7(C). Seclusion


Most hospitals which MDAC visited had seclusion rooms, the exceptions being at Klatovy Hospital Psychiatric Department and at Lnáře Psychiatric Hospital. The director at Plzeň Hospital Psychiatric Department said that there were no seclusion rooms, although rooms with cage beds were sometimes used for seclusion. Klatovy, Opařany, Dobřany and Kosmonosy hospitals all had seclusion rooms, most with physical restraints at the ready.

At Dobřany Psychiatric Hospital the seclusion room was located at the end of the hallway. It contained a mattress and a “Turkish toilet” (a hole in the ground above which the person must crouch). The window could be opened from outside the room and the heating controls were also external. The seclusion room was, according to the staff “very hot”, because “some of the patients in seclusion are naked, because they could harm themselves with their clothes.”

Unit 13 of Dobřany Psychiatric Hospital had five seclusion rooms. Two contained a bed and were padded. Three were without a bed and had a slanted floor. Seclusion rooms such as these were described in a report by the European Committee for the Prevention of Torture in their 2006 report after visiting the institution: “[T]he floors of these tiled cells were uneven, with an incline down towards the floor level toilet; several patients complained that their mattresses would slide towards the toilet during the night”.81 At Prague Bohnice Psychiatric Hospital seclusion rooms are frequently used. According to staff, some patients are medicated too and most are strapped.

An isolation room for girls

On the girls’ ward at Opařany Children’s Psychiatric Hospital, the seclusion room had blinds that could be opened. At the time of the monitoring team’s visit, the straps had been sent to wash (indicating their recent use) and there were two more primitive sets in storage. There was a light switch inside the room, and an electrical box on the wall which presented an additional risk, although it was high enough on the wall to be out of reach.

The window could be opened fully, which also seemed to be a risk. The seclusion room could not safely be used for secluding an agitated child without the additional use of physical restraints, otherwise the person may jump out of the window. On this basis, the monitoring team concluded that the seclusion room was most likely only used in combination with physical restraints.

There was some minor material damage to the walls, repaired and painted over. There was a smoke detector. The staff said that there were no legal provisions regulating the interior of seclusion rooms or the equipment which one should contain. It appeared that the room was used often, and sometimes children asked the staff to go there because they wanted to be left alone. The director of the institution told the monitoring team that, “if a child is in fear then seclusion rooms are good”.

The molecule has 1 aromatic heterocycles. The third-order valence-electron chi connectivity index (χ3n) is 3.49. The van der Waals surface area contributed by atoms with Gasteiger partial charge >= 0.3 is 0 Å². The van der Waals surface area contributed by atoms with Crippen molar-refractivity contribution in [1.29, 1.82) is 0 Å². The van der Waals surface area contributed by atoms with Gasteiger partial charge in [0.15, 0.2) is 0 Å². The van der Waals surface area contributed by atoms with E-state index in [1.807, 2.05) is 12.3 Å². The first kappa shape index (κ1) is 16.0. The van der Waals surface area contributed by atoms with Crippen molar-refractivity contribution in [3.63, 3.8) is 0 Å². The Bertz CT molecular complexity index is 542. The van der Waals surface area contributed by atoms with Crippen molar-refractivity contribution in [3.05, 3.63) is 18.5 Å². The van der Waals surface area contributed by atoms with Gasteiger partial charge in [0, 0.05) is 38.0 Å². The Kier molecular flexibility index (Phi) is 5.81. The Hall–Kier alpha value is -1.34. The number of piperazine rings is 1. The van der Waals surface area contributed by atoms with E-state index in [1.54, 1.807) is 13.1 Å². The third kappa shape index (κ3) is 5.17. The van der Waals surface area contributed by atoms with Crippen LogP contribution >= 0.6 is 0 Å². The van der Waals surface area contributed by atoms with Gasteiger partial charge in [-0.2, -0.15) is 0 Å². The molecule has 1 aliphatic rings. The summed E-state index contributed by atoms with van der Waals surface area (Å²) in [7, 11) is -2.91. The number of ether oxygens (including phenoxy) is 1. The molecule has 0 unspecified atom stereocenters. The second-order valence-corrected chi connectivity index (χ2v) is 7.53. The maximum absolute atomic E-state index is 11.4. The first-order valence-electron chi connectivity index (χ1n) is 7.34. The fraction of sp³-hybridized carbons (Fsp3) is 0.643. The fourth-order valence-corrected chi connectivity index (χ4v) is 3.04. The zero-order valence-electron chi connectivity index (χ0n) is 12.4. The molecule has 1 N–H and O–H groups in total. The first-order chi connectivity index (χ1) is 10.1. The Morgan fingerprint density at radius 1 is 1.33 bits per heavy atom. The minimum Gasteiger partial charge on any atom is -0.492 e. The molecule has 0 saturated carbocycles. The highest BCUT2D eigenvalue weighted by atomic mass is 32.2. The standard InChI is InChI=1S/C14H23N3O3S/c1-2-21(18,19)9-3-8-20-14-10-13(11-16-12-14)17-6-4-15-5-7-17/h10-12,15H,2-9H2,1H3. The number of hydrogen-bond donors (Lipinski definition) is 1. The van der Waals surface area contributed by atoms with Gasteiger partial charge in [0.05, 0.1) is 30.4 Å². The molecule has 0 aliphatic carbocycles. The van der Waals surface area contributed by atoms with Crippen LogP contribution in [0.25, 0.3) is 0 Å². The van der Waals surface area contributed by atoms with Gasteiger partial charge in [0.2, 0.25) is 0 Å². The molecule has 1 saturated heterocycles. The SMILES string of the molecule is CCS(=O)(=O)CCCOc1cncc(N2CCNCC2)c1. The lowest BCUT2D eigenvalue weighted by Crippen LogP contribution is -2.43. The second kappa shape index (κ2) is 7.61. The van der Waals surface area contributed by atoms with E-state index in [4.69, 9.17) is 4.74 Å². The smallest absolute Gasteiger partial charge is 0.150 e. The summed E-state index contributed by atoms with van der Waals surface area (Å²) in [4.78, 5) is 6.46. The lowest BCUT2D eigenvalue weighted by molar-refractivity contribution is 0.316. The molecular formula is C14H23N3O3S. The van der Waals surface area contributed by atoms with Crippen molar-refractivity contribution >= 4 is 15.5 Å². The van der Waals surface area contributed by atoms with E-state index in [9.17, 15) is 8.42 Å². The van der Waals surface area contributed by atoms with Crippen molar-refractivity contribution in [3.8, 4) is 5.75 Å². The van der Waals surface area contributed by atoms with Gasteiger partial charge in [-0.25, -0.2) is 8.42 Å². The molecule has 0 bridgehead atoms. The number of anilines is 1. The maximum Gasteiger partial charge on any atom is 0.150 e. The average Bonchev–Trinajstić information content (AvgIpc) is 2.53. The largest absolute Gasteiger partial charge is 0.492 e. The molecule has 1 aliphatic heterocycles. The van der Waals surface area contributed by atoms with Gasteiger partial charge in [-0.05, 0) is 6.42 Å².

MDAC monitors were told that the two seclusion rooms for girls age 13 to 18 had been used eight times in February 2013. The last child had been placed in straps for 40 minutes, according to the director. A nurse wanted to respond to a monitor’s question about how often a child in the seclusion room was checked, but the director jumped in and said monitoring was “continuous, or every five minutes, or according to the internal rules”, then “according to the level of agitation” and finally clarified that the minimum interval for checking was 30 minutes. After repeated questioning she said that, “a nurse monitors all the time, every 5 minutes, but it is a demanding job”. The monitoring team were left wondering which of the variety of answers most closely resembled the reality.

Staff at Prague Bohnice Psychiatric Hospital told MDAC monitors that a doctor always reviewed the necessity of seclusion before the event, and every 12 hours once the placement in seclusion had begun. The longest stay in seclusion reported by staff was almost two months. The seclusion room had one bed and a window with unbreakable glass, and a toilet was located outside the room. At Dobřany Psychiatric Hospital, staff told MDAC monitors that patients could be placed in seclusion for a maximum of three days, and were checked every three hours. Overall, there seemed to be wide variety of practice across the country, with no national policy or discussion as to minimum standards. The result is inevitably that many people are placed needlessly in seclusion, for too long, without regular enough review, and placing them at substantial risk.

Photo: Dobřany Psychiatric Hospital, Ludvik Hradilek – Aktuálně.cz Photo: Dobřany Psychiatric Hospital, Ludvik Hradilek – Aktuálně.cz












81 European Committee for the Prevention of Torture, Report to the Czech Government on the visit to the Czech Republic carried out by the European Committee for the Prevention of Torture and Inhuman or Degrading Treatment or Punishment (CPT) from 27 March to 7 April 2006 and from 21 to 24 June 2006, supra note 35, at para. 115.

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